Samantha Barrera serves her grandmother’s cuatatapa beans. The stew, she says, is an important part of her identity as a resident of San Lucas Xochimanca.

Mayela Sánchez, GPJ Mexico

Laura Meléndez Ibarra serves a bowl of cuatatapa beans during the Muestra Gastronómica y Cultural Cuatatapa 2017. Her recipe, she says, was taught to her by her mother.

Mayela Sánchez, GPJ Mexico

No matter the recipe, the stew will always include black beans, epazote and cactus.

Mayela Sánchez, GPJ Mexico

And more often than not, tortillas will be served on the side.

Mayela Sánchez, GPJ Mexico

Leonor Ramírez, 42, and her daughters, Victoria Esperanza Medrano Ramírez, 2, and Ana Patricia Isabel Medrano Ramírez, 7, do not live in San Lucas Xochimanca, but they come to the festival every year to enjoy the cuatatapa beans prepared and shared by the women in the community.

Mayela Sánchez, GPJ Mexico

Alicia López, 77, and Josefina Espinosa, 64, are also visitors to San Lucas Xochimanca. They have attended the Muestra Gastronómica y Cultural Cuatatapa for three years running. "It is important because it is seen that the inhabitants have not lost their traditions," says Espinosa.

Mayela Sánchez, GPJ Mexico

Samantha Barrera, 19, says that she has eaten cuatatapa beans her whole life.

“You grow up with this. It’s a tradition. So, you grow up with your grandmother making them, your mom making them, with the people making them,” she says.

This year, for the first time, Barrera participated in the festival, serving the cuatatapa beans that her grandmother made. Even in her 80s, her grandmother continues to guard her recipe with suspicion, Barrera says. She hopes to someday learn how to cook the dish.

As a resident of San Lucas Xochimanca, Barrera is proud that the name of the stew is connected to her hometown’s identity. “It’s like a unique characteristic and so that’s like an honor,” she says.

The outsiders that come to the festival also recognize this aspect of the dish. Leonor Ramírez, 42, who lives in another town in Xochimilco, thinks that the community having a dish that represents and identifies it is part of its cultural legacy.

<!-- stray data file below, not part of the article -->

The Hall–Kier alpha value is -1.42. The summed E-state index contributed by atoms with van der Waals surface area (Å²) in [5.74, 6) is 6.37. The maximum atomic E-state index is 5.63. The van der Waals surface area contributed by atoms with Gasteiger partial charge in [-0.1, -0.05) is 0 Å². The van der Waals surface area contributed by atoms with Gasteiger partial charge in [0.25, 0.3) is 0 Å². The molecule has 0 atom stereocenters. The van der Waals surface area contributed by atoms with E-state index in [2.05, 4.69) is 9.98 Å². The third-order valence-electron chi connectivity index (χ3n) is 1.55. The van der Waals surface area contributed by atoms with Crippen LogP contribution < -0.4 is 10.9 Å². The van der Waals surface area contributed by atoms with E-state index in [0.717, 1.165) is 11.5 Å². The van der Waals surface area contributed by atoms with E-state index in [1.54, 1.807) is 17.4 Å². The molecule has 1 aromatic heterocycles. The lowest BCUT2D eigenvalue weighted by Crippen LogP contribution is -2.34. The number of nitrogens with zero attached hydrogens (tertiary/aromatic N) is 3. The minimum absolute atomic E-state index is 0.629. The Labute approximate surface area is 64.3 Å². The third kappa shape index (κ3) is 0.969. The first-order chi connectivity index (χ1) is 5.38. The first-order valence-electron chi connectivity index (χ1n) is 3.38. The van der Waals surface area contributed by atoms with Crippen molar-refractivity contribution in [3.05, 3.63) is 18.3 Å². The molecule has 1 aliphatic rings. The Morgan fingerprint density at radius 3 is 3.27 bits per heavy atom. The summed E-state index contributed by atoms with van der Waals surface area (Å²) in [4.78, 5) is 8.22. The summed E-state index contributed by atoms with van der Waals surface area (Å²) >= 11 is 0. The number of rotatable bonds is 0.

“I believe that the preservation of culture doesn’t only have to deal with the visual aspect or the attire, it also deals with the food,” she says.

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Romero Contreras prepares cuatatapa beans in her kitchen. When she prepares the dish for her family she usually halves the recipe and uses a clay pot, but for the amount of stew she is making for the festival, large portions and a large aluminum pot are necessary.

Mayela Sánchez, GPJ Mexico

Romero Contreras shared her recipe for making cuatatapa beans with Global Press Journal.

What you need
Aluminum or clay pot
Pan
Ladle
Mortar and pestle or blender

Ingredients
1/2 kilo (1 pound) of black beans
50 grams (1.76 ounces) of epazote leaves
A small onion, diced
10 large nopales, cut into slices an inch thick
30 grams (1.06 ounces) of dried pasilla or guajillo chilies to give it a spicy flavor
1 tbsp. of cooking oil
Salt to taste

(Serves 10-15 people)

How to make frijoles cuatatapa
1. Crush the raw beans with a grindstone or blender until all beans are broken into small pieces.

2. Add the oil to the pan and turn the heat to medium-high.

3. Fry the onion in the oil, stirring occasionally so it doesn’t burn.

4. Put the nopales and one-fourth of the onion in the pot to simmer until soft. Salt to taste and set aside.

5. Heat 3 liters of water (0.6 gallons) in the pot.

6. When the water boils, add the beans, the rest of the onion, and salt to taste.

7. Once the beans are cooked (they will be soft), add the nopales, the epazote, and the chilies.

8. Stew at a high temperature for around 30 minutes while constantly stirring. It’s recommended to taste it frequently and add salt and water until it has the taste and consistency desired (it should be more watery than a sauce).

 

Rishi Khalsa, GPJ, translated this article from Spanish.